7. The Conspirators Didn’t Think Themselves Anti-God

    The Pharisees thought they were serving God. Herod and Pilate were serving themselves and probably thought God/their gods had rewarded them. The Romans were serving Empire. No identified human or group of humans considered themselves out to thwart the plans of God. They all looked like your average good-deed-doing, God-praising, law-abiding, rule-enforcing power brokers. They conspired against a rebel, called him the blasphemer. So if you were a faithful Jew living in Israel, that didn’t mean figuring out the “good guys from the bad” was easy.

  8. They Had Their Own False Conspiracy

    After Jesus rose, the Pharisees spread word that his body had been stolen. That’s a conspiracy theory if I’ve ever heard one. One sign that you’re a conspirator is that you probably believe or peddle a conspiracy theory of your own. They had to account for the one fatal lack of evidence that their plan worked, or was even good at all.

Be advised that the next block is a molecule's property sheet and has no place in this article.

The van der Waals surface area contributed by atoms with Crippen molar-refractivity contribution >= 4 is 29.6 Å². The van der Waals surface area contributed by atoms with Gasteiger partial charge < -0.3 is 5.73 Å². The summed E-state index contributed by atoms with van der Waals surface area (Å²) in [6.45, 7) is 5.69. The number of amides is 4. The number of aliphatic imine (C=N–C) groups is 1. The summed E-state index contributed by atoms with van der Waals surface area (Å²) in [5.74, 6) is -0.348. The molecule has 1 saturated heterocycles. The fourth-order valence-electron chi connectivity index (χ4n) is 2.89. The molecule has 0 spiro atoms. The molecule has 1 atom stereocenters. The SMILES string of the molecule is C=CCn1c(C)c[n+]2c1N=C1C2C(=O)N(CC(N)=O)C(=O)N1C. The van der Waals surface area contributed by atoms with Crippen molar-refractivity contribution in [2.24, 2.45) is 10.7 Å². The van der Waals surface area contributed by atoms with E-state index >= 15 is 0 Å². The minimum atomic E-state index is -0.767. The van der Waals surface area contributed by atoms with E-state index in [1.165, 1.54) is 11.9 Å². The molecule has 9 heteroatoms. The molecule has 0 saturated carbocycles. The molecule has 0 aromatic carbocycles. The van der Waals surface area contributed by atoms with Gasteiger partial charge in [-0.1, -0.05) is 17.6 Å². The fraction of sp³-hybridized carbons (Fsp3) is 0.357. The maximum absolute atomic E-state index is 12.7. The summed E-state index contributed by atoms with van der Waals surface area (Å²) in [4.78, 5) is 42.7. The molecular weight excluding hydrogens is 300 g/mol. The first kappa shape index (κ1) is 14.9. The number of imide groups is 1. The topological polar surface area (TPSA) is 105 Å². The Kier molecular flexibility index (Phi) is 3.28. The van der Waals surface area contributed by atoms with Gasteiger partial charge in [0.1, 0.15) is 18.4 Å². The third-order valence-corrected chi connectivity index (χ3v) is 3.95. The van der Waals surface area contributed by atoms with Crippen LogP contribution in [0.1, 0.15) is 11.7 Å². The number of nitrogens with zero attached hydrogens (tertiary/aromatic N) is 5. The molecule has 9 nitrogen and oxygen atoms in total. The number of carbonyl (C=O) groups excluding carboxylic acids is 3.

9. The Conspirator Behind It All Was The Devil

    While men are responsible for their own actions, the Adversary tempts us. Luke tells us that the devil “entered into” Judas (22:3). Regardless of how much influence Satan had over the will of Judas and other players in the drama, the ultimate conspiring force was not some secret man or group of men, but a spiritual force against the Lord from the beginning of time. Genesis told us the Devil would “bruise” Jesus. Our King never saw the ultimate enemy as the Pharisees, Herod, or even Rome, but the twisted host of Hell that he met in the wilderness.

  10. The Conspiracy Was Accomplished, But Thwarted

    As Paul preached with great conviction, a conspiracy made up of Herod, Pilate, Gentiles and Israelites killed the servant King (Acts 4:27).

But he rose!

Have no fear! They succeeded in killing Jesus, but not in keeping him dead. Little did they know, death was part of this plan. The plot to kill Christ was reckless, chaotic, and divided. This was not some clandestine group of lizard men behind masks and curtains in secret vaults with maps of the globe. It was more like buzzards who thought they found a carcass.